3. Time to reflect: McKeown recognises that many people quantify their productivity by how busy they are, filling their diary with meetings and projects. However, an essentialist puts quality time aside to read, reflect, explore their thoughts. When was the last time you put time aside to reflect? Coaching has taught me a lot about the power of reflection and pushing your brain to think harder; but the real challenge is building in regular reflection time. Here’s my new challenge: to sit with a pen and pad for 10 minutes a day and reflect on if I moved towards my goals, or if I accidentally veered off into the trivial!
4. Living as an essentialist: The final section of the book is aimed at you, once you have got into your essentialist mindset. You’ve focused on what really matters, you’ve turned down trivial opportunities or tasks, and you’re clear about what you need to pursue. McKeown rounds up Essentialism by advising us to build in strong routines, put in a buffer time of 50% extra so that overrunning activities have already been protected, and to keep aiming at gradual, incremental success so that we can continue to feel motivated in small, achievable steps. He genuinely seems committed to us fulfilling the mission of becoming essentialists, and not just so that we can be more ‘productive’. He regularly talks about the benefits of this way of living: more time to spend on hobbies, or seeing our family more often; the book isn’t a business hack, but a way to improve our wellbeing, motivation, happiness, and success.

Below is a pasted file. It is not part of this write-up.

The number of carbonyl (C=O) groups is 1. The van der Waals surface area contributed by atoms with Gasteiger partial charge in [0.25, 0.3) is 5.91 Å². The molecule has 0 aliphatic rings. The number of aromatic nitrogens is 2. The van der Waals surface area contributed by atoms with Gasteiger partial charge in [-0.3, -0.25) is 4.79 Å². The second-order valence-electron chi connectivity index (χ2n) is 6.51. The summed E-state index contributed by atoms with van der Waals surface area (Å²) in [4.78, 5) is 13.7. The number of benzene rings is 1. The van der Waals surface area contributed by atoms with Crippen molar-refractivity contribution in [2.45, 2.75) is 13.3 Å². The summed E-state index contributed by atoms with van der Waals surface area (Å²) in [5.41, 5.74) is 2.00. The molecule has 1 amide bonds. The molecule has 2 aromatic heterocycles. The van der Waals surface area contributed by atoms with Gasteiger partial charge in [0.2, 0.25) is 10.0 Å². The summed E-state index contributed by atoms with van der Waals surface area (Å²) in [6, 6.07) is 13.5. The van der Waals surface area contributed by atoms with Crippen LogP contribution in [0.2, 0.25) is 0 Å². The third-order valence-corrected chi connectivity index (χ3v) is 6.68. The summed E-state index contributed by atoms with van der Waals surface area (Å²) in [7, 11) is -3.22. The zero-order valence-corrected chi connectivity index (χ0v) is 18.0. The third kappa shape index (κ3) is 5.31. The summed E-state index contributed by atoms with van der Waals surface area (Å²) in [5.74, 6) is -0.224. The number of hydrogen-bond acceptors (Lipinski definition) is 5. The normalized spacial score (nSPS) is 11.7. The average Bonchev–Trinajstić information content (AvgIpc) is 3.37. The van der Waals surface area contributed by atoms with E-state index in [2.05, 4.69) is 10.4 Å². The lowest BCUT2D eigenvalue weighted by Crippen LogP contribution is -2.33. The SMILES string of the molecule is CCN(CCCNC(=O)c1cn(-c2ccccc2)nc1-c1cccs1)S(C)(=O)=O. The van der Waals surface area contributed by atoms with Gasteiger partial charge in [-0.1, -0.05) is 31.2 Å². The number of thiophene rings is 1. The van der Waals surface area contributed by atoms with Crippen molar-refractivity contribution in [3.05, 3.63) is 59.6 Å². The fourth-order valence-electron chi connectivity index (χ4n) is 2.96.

‘Less but better’ – this quote comes from designer Dieter Rams, whose own design principles were based on the phrase – it is a fantastic encapsulation of essentialism.
I enjoyed the mindset shift that McKeown challenges us with. If the answer isn’t a definite yes, it should be a no. He dubs this the 90% rule: evaluate every opportunity or decision by scoring its relevance or importance between 0 and 100. If an option gets below 90, don’t pursue it.
He encourages us to be ruthless with this approach, and to operate with narrow, precise criteria, so that it will become clear to us whether a task or opportunity is one to pursue or not.
Of course, the effects of this will not always feel positive. Sometimes we will need to turn down colleagues’ requests, or withdraw from being part of something that ‘feels’ exciting. But McKeown argues that the benefits of being an essentialist mean that we must dare to say no, relinquish short-term feelings of popularity, and show courage in the convictions that we’ve reflected on.
Read this if…
It’s easy to read Essentialism and think: ‘well I’m a teacher, I can’t change my timetable or say no to things during the day’. But we can make changes to our mindset to help us become more focused on what really matters.
Read this book if you want insights, and some motivation, into how to reclaim your time and focus.
Support bookshops and buy it here